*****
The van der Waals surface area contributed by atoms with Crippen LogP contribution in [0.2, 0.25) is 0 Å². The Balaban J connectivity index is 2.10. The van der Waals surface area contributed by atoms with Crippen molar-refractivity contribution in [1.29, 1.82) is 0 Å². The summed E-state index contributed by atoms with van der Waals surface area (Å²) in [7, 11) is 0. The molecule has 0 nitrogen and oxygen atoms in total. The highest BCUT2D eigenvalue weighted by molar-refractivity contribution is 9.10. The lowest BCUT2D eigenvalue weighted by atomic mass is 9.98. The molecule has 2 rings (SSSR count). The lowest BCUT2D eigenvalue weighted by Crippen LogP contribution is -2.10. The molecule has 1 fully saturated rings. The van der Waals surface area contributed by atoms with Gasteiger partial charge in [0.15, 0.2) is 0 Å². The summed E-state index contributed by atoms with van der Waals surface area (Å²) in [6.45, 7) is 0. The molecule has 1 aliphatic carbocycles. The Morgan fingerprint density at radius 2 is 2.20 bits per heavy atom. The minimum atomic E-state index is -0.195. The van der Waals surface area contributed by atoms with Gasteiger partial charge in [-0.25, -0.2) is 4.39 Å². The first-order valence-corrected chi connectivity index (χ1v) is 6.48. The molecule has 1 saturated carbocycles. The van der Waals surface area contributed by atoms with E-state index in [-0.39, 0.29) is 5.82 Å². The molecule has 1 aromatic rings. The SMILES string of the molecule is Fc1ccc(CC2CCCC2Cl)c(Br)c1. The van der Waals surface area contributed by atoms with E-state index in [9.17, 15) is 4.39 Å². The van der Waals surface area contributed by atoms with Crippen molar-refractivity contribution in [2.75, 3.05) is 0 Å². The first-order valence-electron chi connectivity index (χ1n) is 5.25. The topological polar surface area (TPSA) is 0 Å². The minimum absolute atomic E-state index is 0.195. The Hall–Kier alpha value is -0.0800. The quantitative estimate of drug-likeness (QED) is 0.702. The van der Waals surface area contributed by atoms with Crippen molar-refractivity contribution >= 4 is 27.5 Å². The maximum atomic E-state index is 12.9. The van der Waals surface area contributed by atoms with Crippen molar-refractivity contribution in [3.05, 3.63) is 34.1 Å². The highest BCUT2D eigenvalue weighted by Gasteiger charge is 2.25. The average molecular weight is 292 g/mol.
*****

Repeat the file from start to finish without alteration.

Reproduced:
The van der Waals surface area contributed by atoms with Crippen LogP contribution in [0.2, 0.25) is 0 Å². The Balaban J connectivity index is 2.10. The van der Waals surface area contributed by atoms with Crippen molar-refractivity contribution in [1.29, 1.82) is 0 Å². The summed E-state index contributed by atoms with van der Waals surface area (Å²) in [7, 11) is 0. The molecule has 0 nitrogen and oxygen atoms in total. The highest BCUT2D eigenvalue weighted by molar-refractivity contribution is 9.10. The lowest BCUT2D eigenvalue weighted by atomic mass is 9.98. The molecule has 2 rings (SSSR count). The lowest BCUT2D eigenvalue weighted by Crippen LogP contribution is -2.10. The molecule has 1 fully saturated rings. The van der Waals surface area contributed by atoms with Gasteiger partial charge in [0.15, 0.2) is 0 Å². The summed E-state index contributed by atoms with van der Waals surface area (Å²) in [6.45, 7) is 0. The molecule has 1 aliphatic carbocycles. The Morgan fingerprint density at radius 2 is 2.20 bits per heavy atom. The minimum atomic E-state index is -0.195. The van der Waals surface area contributed by atoms with Gasteiger partial charge in [-0.25, -0.2) is 4.39 Å². The first-order valence-corrected chi connectivity index (χ1v) is 6.48. The molecule has 1 saturated carbocycles. The van der Waals surface area contributed by atoms with E-state index in [-0.39, 0.29) is 5.82 Å². The molecule has 1 aromatic rings. The SMILES string of the molecule is Fc1ccc(CC2CCCC2Cl)c(Br)c1. The van der Waals surface area contributed by atoms with E-state index in [9.17, 15) is 4.39 Å². The van der Waals surface area contributed by atoms with Crippen molar-refractivity contribution in [2.75, 3.05) is 0 Å². The first-order valence-electron chi connectivity index (χ1n) is 5.25. The topological polar surface area (TPSA) is 0 Å². The minimum absolute atomic E-state index is 0.195. The Hall–Kier alpha value is -0.0800. The quantitative estimate of drug-likeness (QED) is 0.702. The van der Waals surface area contributed by atoms with Crippen molar-refractivity contribution >= 4 is 27.5 Å². The maximum atomic E-state index is 12.9. The van der Waals surface area contributed by atoms with Crippen molar-refractivity contribution in [3.05, 3.63) is 34.1 Å². The highest BCUT2D eigenvalue weighted by Gasteiger charge is 2.25. The average molecular weight is 292 g/mol.